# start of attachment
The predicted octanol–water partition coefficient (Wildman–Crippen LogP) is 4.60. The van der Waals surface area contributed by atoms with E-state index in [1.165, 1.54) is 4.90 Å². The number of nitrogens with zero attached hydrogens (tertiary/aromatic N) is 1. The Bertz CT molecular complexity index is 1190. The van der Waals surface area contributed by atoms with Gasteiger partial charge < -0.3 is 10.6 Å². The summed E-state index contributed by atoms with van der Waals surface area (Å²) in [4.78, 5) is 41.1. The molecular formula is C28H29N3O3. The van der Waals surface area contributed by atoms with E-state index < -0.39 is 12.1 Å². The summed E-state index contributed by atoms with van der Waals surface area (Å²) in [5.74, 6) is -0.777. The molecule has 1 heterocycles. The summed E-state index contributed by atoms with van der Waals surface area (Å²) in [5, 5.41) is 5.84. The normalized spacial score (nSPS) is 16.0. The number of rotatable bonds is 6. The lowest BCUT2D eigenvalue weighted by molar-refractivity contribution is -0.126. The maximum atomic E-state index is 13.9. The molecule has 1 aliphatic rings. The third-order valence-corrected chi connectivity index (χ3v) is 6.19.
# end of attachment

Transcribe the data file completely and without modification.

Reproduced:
The predicted octanol–water partition coefficient (Wildman–Crippen LogP) is 4.60. The van der Waals surface area contributed by atoms with E-state index in [1.165, 1.54) is 4.90 Å². The number of nitrogens with zero attached hydrogens (tertiary/aromatic N) is 1. The Bertz CT molecular complexity index is 1190. The van der Waals surface area contributed by atoms with Gasteiger partial charge < -0.3 is 10.6 Å². The summed E-state index contributed by atoms with van der Waals surface area (Å²) in [4.78, 5) is 41.1. The molecular formula is C28H29N3O3. The van der Waals surface area contributed by atoms with E-state index < -0.39 is 12.1 Å². The summed E-state index contributed by atoms with van der Waals surface area (Å²) in [5.74, 6) is -0.777. The molecule has 1 heterocycles. The summed E-state index contributed by atoms with van der Waals surface area (Å²) in [5, 5.41) is 5.84. The normalized spacial score (nSPS) is 16.0. The number of rotatable bonds is 6. The lowest BCUT2D eigenvalue weighted by molar-refractivity contribution is -0.126. The maximum atomic E-state index is 13.9. The molecule has 1 aliphatic rings. The third-order valence-corrected chi connectivity index (χ3v) is 6.19.